Photography can only represent the present. Once photographed, the subject becomes part of the past.” – Berenice Abbott

Humour me for one moment here –  Just do a quick check on your phone or portable digital, photo-capturing device. How many do you have?  A quick scan of the studio reveals the best part of 100,000 images are sitting on our devices. There’s only five of us.  Why so many?

Well, we struggle to let go any more, we have to have every eventuality covered.  It’s just not enough to have a memento shot to help you recall memories of an event, you have to have multiple angles, some with you in and some with you not in, burst shots, super slo-mo.  And videos. Bad ones of things that were probably brilliant in the flesh.

There are some main reasons for these infuriating behaviours (I speak as much about myself here as anyone!) are the now almost ageless pursuit of taking photos with yourself in them fueled by the social validation we all get from being liked online, and the fact that photography now really doesn’t have any cost implications or consequences, other than the power to charge a phone.  Maybe if smart phones were sold as cameras with the ability to make a call we’d think differently.  Maybe not.

For those of you reading this who were born before Britpop, do you remember how you looked at photos when you were a child?  I remember in my much younger days a pair of photo albums, one brown and one yellow textured vinyl ring binders with plastic wallets.  These were – pretty much – the record of my family’s modern history.  The brown one was my sister and me as little children, peppered with the occasional much-loved pet; the yellow one was Mum and Dad’s ’before children’ album.  You know the ones, Mum and Dad looking young and carefree, sun-kissed, tousled and generally blissfully ignorant of what was to come.  As photographic film and processing became cheaper, there were more albums added to the shelves over the years, but these are the ones that I remember.  The order of the photos, the varying shades of orange that each one had turned over the years, the one with the thumb over the lens that had to be kept as it’s ‘the only one we’ve got of Uncle Reg’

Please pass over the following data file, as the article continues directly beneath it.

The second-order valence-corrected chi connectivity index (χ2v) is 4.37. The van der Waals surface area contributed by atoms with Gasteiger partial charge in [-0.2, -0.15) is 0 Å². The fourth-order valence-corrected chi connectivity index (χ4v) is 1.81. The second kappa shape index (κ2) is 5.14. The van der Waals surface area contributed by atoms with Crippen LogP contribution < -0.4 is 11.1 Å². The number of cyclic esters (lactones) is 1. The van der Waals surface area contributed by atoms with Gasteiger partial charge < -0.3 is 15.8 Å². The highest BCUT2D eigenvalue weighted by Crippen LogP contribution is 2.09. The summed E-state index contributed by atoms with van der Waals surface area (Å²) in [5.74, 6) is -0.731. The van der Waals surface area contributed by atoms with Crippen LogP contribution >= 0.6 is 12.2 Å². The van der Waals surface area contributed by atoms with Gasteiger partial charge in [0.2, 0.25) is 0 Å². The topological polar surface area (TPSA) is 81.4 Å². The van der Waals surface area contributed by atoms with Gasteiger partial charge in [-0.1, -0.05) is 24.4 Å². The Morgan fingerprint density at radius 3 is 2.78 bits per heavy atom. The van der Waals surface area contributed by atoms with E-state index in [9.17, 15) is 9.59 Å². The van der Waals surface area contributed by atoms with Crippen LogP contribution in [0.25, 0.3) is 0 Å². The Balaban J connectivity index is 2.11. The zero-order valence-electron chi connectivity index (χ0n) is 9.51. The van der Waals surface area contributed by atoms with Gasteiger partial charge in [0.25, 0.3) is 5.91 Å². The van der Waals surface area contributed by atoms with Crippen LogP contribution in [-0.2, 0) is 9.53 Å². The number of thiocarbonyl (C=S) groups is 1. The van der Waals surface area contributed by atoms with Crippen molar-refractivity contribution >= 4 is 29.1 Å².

Unless you shared a house with a very keen amateur photographer, the flaws in the photos, the blur, the excessive (or lack of any) flash, the wonky angles or the random photo-bombers all formed part of the memory of the albums as much as the photos themselves.  And we all accepted that was the way it was.

Move forward thirty years and digital arrived, got better and better and now phones are able to take images capable of being enlarged to billboard size, with every possible treatment and filter available at the touch of a button – and boy, do we love it.

The problem now is that subliminal anxiety has crept in that if we don’t capture every possible angle of an event, we’re missing out.  Because we can, we should.  Because we were there, we need to prove it.  Prove it to whom though?  Ourselves?  Our social media cohorts?  Generally we only post the best stuff online, so why keep the also-rans that we didn’t deem good enough at the time?

When we have young children we especially want to capture every moment for posterity, even if that moment is ten different shots of the cheeky wee cherub doing one single thing.  Ten years on from that moment, all our brains need is a reminder of that time to conjour up the specific memories.  Before the teeth fell out, after the teeth fell out.  Before school, starting school. Finishing school.